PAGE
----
[dt_code][/dt_code]Setting clear expectations is a very key component of performance management, yet, it’s something that most employers do poorly. In fact, when a business is having employee performance problems, more often than not it’s because it did not provide its employees with clear expectations. In other words, its employees either do not understand what is expected of them or they do not believe that their employer’s expectations are real.

So what is a clear expectation? Let’s start by giving you an example of what it’s not. It’s not assuming that since you know what needs to be done your employees do too. They are not mind readers! To be world class you must provide your employees with specific, unambiguous expectations and once you do, you must confirm whether or not they really understand them. For example, let’s assume you are talking with a salesperson. You might say, “It takes 50 sales calls a day for you to have the kind of success that I want you to have. So to help me make sure that you understood this, tell me what you think I just said.”

Tip. Generally speaking, you must confirm that an employee understands what you expect and is acting on your expectations over a period of about 21 days because research shows that it takes that long for someone to develop a new habit.

Conveying clear expectations to your employees involves ensuring that they understand:

Who is relying on them to perform their job. Those people could include you, their manager, their co-workers, or even your company’s customers.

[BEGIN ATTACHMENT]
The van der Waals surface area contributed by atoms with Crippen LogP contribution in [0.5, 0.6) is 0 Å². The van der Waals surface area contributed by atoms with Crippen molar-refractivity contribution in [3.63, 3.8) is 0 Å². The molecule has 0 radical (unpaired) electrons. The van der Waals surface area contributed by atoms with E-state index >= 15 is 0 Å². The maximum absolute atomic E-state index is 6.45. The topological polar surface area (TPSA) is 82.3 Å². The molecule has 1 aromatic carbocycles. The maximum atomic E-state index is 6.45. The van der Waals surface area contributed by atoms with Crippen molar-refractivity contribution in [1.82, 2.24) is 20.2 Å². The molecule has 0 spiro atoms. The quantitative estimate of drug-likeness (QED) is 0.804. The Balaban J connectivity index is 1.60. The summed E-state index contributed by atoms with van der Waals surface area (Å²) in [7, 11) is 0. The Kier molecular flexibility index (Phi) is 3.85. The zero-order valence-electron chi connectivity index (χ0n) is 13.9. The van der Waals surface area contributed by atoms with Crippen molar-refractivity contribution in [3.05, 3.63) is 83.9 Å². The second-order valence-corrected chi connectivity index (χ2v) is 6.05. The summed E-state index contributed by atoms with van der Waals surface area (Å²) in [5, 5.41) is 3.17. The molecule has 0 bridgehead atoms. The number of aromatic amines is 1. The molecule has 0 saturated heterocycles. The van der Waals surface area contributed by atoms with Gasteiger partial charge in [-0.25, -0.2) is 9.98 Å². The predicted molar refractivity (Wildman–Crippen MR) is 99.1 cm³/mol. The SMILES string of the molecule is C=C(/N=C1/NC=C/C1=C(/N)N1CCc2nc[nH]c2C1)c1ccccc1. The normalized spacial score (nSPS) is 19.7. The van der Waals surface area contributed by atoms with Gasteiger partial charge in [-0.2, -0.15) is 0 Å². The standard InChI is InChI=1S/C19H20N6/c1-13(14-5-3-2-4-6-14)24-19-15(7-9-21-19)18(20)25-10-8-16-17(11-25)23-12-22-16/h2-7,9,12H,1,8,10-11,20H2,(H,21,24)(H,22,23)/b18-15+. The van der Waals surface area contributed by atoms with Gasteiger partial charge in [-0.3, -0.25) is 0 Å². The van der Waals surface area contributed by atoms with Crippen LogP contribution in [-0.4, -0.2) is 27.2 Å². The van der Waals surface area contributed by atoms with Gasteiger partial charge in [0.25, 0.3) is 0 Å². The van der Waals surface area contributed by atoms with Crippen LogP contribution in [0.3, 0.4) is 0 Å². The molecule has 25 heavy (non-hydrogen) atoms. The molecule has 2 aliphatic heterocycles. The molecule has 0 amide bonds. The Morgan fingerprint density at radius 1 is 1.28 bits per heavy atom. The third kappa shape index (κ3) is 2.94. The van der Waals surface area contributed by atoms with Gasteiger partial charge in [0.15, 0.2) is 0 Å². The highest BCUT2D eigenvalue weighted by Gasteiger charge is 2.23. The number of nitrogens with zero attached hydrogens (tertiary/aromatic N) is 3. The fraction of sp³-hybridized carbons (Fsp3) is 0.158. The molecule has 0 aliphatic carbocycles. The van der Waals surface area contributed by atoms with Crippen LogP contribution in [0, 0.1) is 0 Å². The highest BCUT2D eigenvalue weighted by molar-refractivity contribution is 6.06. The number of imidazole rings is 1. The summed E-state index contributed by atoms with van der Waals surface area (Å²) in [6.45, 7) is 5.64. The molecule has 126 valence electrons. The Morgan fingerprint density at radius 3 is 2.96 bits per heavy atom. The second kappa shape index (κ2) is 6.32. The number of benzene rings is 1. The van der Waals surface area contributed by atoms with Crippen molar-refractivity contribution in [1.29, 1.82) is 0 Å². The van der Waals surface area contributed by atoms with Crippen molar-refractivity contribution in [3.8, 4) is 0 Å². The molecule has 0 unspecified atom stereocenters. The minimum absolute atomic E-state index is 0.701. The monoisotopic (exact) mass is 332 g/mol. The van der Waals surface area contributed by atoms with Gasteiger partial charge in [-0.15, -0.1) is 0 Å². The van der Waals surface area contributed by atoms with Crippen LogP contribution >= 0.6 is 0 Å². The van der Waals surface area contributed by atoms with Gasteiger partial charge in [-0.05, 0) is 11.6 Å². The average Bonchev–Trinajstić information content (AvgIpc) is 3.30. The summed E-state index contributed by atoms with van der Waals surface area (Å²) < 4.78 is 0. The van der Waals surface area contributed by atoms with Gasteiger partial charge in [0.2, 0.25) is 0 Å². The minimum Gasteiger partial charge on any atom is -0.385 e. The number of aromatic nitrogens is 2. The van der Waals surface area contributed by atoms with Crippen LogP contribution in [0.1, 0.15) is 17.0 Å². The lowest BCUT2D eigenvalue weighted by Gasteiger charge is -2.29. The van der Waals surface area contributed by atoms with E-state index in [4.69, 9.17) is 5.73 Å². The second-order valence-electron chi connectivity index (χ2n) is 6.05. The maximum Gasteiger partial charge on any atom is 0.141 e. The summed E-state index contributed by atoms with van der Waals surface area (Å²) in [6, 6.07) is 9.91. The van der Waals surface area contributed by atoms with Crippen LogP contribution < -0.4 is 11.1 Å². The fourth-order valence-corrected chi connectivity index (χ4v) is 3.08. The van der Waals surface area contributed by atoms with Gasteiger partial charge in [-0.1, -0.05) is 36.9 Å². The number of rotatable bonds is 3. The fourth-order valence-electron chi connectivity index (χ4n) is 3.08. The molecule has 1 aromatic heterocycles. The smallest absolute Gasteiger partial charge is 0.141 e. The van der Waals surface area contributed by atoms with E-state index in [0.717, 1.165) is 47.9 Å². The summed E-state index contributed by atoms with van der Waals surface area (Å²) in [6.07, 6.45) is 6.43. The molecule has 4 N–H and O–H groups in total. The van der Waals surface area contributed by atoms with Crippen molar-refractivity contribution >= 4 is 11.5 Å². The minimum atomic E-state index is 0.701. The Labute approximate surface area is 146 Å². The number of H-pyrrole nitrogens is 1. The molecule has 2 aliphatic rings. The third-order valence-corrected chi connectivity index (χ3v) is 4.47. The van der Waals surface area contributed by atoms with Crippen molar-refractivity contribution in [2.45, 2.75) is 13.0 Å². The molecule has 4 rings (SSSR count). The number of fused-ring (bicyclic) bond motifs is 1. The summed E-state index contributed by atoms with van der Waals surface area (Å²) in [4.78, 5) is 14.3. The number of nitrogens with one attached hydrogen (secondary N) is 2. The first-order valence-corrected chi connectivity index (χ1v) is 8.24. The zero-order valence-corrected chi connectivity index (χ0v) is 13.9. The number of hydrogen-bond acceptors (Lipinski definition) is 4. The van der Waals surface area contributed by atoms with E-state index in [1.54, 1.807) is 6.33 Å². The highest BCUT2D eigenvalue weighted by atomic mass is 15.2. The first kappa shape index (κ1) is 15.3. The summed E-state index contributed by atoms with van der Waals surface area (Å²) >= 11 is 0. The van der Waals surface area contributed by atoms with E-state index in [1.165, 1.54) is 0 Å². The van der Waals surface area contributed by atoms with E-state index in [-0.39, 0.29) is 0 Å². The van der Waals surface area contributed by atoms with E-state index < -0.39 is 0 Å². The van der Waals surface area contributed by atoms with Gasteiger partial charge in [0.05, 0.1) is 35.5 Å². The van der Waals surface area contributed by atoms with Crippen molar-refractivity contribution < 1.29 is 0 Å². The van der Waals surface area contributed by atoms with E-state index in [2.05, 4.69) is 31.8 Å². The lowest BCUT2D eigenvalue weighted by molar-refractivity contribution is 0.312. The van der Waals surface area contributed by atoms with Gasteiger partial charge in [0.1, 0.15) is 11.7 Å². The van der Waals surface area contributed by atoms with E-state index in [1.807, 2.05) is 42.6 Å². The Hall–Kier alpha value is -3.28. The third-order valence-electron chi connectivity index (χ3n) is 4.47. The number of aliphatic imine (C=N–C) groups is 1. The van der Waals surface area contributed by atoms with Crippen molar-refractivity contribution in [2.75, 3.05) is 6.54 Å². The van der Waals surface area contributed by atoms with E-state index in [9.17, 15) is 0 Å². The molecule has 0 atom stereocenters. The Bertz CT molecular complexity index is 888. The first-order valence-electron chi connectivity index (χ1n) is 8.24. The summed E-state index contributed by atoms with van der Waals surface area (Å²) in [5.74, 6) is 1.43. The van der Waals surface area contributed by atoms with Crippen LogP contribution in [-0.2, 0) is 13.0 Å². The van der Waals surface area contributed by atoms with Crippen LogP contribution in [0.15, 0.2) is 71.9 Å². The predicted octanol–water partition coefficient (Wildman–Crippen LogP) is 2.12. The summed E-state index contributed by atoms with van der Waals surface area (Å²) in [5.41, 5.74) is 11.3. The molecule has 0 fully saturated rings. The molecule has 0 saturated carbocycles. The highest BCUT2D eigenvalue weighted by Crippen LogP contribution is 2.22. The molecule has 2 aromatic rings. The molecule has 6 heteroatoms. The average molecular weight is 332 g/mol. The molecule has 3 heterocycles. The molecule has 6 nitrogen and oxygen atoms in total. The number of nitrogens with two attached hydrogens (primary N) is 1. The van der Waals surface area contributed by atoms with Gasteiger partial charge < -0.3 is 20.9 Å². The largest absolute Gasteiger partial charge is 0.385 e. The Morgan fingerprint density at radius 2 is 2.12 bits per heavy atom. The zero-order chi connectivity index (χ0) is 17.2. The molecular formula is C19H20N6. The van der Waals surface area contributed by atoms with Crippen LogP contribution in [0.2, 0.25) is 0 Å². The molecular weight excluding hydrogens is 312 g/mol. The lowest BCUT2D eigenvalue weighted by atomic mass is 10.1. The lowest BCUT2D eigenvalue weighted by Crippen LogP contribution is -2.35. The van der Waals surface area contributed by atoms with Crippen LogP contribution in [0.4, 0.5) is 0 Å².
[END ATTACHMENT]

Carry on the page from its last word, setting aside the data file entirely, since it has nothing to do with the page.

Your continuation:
Your desired metrics for tasks they are performing, like load count, margin percentage, total margin, sales calls, working hours and other important metrics. Ideally, if you do a good job of describing each metric, at the end of each day your employees should be able to say to themselves, “I did or did not succeed today because I know what I was supposed to accomplish.”

How you expect them to do their job. For example, what kind of attitude do you want them to have; how do you want them to answer the phone; what do you want them to do to ensure that your customers are satisfied? You may want to do some role-playing with them to help them understand exactly what you want.

Setting clear expectations also requires that you let your employees know when they do and don’t meet your expectations. Your feedback is essential. If an employee is missing the mark, your feedback need not be harsh or condescending. For example, you might just simply say, “I noticed you’re only making 30 calls, but our expectation is that you will make 45.”  And, when an employee is meeting your expectations and you let him or her know, you’re confirming that your expectations are real and the employee will be motivated to continue meeting them. Again, letting the employee know can be as simple as saying “You’re meeting my expectations. Good job!”

Joel McGinley



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